Security: A code explodes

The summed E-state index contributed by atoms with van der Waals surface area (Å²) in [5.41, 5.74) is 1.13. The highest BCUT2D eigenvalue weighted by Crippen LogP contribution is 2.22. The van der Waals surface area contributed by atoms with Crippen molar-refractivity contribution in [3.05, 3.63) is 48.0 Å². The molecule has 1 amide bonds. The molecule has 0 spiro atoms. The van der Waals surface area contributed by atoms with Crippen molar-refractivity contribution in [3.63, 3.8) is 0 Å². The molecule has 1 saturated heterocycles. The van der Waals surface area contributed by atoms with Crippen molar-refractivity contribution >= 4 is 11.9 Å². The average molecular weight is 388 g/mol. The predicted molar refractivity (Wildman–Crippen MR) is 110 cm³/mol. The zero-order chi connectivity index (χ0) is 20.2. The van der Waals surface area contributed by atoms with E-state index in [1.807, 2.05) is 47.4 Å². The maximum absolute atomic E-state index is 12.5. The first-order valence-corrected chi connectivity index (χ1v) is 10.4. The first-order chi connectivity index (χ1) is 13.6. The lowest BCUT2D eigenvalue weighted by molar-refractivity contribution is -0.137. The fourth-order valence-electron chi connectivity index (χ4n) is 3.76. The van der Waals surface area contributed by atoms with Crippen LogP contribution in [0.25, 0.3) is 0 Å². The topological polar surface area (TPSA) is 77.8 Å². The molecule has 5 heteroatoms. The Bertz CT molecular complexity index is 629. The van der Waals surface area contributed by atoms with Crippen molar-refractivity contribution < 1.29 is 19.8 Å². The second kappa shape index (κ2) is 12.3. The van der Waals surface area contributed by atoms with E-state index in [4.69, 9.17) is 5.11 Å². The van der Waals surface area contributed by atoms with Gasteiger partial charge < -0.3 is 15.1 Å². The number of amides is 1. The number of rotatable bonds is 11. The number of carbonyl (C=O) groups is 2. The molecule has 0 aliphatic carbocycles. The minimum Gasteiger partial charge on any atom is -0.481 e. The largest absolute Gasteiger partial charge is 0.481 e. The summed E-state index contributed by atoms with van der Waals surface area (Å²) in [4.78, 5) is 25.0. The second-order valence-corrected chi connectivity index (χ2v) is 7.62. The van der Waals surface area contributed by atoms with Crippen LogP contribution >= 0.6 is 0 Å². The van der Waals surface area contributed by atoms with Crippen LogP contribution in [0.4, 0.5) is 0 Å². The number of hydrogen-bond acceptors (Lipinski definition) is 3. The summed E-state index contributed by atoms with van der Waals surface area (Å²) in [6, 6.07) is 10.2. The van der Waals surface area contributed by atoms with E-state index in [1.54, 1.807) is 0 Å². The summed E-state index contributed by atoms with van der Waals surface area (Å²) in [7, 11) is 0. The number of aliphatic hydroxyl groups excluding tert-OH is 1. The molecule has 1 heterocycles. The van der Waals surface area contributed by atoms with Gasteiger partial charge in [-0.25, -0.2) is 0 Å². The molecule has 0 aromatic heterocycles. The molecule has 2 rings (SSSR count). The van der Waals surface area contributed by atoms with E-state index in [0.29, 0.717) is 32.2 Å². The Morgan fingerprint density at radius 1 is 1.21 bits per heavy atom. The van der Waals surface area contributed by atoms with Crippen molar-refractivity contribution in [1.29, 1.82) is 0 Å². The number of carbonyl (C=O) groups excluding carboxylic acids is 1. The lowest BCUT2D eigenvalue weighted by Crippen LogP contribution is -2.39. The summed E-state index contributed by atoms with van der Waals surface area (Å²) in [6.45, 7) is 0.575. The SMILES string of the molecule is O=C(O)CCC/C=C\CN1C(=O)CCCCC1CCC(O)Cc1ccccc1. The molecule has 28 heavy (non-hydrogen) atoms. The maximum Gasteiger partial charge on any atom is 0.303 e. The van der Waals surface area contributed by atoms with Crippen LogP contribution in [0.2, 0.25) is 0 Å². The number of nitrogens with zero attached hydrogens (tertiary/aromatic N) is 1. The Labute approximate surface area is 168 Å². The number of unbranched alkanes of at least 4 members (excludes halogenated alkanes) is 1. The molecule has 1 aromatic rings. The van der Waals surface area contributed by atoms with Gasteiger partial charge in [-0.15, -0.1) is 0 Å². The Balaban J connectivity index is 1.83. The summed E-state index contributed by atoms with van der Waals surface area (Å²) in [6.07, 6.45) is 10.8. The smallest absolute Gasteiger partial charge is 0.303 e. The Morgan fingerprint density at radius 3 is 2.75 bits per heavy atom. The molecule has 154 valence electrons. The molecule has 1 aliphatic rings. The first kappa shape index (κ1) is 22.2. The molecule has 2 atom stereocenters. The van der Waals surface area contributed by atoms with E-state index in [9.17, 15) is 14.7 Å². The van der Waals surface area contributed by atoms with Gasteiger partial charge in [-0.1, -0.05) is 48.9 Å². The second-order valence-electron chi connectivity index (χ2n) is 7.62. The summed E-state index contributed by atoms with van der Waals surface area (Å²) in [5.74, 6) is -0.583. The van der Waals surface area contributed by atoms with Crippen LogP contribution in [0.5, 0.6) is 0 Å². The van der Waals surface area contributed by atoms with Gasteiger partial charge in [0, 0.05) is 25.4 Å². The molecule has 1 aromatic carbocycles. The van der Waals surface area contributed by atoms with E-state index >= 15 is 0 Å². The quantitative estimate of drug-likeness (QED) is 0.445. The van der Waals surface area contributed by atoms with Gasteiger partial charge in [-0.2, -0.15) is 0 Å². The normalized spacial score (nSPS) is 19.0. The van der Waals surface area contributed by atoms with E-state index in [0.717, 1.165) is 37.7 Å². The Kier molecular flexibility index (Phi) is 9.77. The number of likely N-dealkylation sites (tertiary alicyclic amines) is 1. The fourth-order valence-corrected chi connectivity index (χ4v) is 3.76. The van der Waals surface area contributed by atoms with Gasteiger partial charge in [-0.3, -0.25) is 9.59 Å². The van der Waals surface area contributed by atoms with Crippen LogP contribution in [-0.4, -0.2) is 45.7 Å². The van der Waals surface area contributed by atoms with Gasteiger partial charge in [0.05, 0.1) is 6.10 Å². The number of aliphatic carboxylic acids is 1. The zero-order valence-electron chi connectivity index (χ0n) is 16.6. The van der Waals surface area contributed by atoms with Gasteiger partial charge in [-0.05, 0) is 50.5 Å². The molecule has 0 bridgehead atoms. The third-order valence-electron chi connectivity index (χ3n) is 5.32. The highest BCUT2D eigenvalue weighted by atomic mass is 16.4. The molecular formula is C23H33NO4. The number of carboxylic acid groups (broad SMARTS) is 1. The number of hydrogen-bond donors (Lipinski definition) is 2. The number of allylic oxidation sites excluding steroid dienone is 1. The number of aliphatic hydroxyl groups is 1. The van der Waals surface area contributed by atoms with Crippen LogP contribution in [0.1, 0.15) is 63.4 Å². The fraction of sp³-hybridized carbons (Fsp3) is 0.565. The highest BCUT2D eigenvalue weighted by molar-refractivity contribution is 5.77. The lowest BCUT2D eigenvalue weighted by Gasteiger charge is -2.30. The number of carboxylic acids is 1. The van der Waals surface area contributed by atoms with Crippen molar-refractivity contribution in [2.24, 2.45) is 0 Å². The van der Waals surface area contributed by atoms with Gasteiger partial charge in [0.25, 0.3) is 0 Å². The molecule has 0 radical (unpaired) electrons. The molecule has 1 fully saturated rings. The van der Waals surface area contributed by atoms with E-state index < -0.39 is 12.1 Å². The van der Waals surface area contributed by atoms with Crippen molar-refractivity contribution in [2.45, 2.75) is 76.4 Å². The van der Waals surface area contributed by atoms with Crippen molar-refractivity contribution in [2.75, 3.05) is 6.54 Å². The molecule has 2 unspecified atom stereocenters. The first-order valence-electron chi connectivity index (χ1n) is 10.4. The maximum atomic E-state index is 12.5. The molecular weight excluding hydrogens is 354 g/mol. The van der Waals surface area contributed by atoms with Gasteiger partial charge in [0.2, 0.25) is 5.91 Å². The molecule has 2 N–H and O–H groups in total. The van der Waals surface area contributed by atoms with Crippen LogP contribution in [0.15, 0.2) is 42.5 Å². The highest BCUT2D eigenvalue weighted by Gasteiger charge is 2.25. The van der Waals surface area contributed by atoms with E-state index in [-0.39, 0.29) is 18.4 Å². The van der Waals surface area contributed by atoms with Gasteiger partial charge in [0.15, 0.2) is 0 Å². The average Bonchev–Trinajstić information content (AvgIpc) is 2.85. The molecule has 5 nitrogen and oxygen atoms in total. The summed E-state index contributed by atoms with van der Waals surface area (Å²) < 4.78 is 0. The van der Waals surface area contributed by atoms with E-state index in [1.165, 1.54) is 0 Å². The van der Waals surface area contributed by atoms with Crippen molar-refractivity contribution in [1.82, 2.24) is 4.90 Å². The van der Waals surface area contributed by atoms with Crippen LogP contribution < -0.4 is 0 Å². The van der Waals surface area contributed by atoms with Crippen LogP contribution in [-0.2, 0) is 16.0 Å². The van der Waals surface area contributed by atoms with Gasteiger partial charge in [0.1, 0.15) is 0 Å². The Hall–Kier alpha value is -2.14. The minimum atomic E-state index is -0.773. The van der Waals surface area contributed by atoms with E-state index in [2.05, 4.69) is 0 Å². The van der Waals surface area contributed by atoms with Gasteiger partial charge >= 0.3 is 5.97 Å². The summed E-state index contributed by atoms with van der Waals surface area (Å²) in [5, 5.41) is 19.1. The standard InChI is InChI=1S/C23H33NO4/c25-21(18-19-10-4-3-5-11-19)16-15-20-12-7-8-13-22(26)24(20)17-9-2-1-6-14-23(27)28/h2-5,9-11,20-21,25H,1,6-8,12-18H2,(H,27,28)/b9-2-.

Sitting in his office in Hamburg, Ralph Langner, a German information technology specialist, recalls the moment when he came across the Stuxnet computer worm. “I have to tell you, my jaw dropped,” he says. “I have been in the computer consultancy business for 20 years. I have always warned clients that something like this might appear. But I did not expect that I would end up seeing something so sophisticated, so aggressive, so dangerous.”Stuxnet is a malicious software code that was first noticed around the world four months ago. Today, it is causing alarm not just to IT experts such as Mr Langner but also to security strategists and governments. Among them is the Iranian regime, whose nuclear programme – seen as one of the most serious threats to global security – may have been severely hit.For years, governments have been aware of the threat from cybercrime and cyberwarfare. The Pentagon has gone public on how hackers regularly break into its systems and try to steal secrets. Governments have seen, too, how one actor – almost certainly Russia – carried out large-scale cyberattacks on Estonia and Georgia in 2007 and 2008 respectively, severely disabling their communication networks for brief periods.

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